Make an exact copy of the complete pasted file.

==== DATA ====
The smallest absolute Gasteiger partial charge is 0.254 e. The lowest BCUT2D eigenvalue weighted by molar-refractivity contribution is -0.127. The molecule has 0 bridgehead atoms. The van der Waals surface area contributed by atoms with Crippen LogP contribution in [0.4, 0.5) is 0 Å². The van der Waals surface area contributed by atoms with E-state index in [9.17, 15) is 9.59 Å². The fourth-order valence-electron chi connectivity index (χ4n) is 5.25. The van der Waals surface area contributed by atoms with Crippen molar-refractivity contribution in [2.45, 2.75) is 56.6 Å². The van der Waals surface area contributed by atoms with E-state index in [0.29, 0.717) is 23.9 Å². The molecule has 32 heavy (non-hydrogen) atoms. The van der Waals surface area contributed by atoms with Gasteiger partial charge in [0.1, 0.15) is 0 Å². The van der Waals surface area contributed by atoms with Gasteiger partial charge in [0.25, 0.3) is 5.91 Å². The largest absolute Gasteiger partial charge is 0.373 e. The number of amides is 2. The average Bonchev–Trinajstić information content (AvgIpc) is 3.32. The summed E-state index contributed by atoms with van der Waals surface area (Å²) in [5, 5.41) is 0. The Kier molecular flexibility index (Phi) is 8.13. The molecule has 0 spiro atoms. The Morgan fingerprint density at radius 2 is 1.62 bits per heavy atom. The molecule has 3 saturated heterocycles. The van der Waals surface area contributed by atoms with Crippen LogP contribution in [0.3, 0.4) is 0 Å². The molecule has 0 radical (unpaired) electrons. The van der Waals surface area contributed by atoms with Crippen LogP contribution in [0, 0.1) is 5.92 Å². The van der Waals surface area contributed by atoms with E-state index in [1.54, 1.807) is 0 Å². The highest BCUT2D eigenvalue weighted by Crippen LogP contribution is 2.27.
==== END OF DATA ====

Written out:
The smallest absolute Gasteiger partial charge is 0.254 e. The lowest BCUT2D eigenvalue weighted by molar-refractivity contribution is -0.127. The molecule has 0 bridgehead atoms. The van der Waals surface area contributed by atoms with Crippen LogP contribution in [0.4, 0.5) is 0 Å². The van der Waals surface area contributed by atoms with E-state index in [9.17, 15) is 9.59 Å². The fourth-order valence-electron chi connectivity index (χ4n) is 5.25. The van der Waals surface area contributed by atoms with Crippen molar-refractivity contribution in [2.45, 2.75) is 56.6 Å². The van der Waals surface area contributed by atoms with E-state index in [0.29, 0.717) is 23.9 Å². The molecule has 32 heavy (non-hydrogen) atoms. The van der Waals surface area contributed by atoms with Gasteiger partial charge in [0.1, 0.15) is 0 Å². The van der Waals surface area contributed by atoms with Gasteiger partial charge in [0.25, 0.3) is 5.91 Å². The largest absolute Gasteiger partial charge is 0.373 e. The number of amides is 2. The average Bonchev–Trinajstić information content (AvgIpc) is 3.32. The summed E-state index contributed by atoms with van der Waals surface area (Å²) in [5, 5.41) is 0. The Kier molecular flexibility index (Phi) is 8.13. The molecule has 0 spiro atoms. The Morgan fingerprint density at radius 2 is 1.62 bits per heavy atom. The molecule has 3 saturated heterocycles. The van der Waals surface area contributed by atoms with Crippen LogP contribution in [0.3, 0.4) is 0 Å². The molecule has 0 radical (unpaired) electrons. The van der Waals surface area contributed by atoms with Crippen LogP contribution in [0, 0.1) is 5.92 Å². The van der Waals surface area contributed by atoms with E-state index in [1.54, 1.807) is 0 Å². The highest BCUT2D eigenvalue weighted by Crippen LogP contribution is 2.27.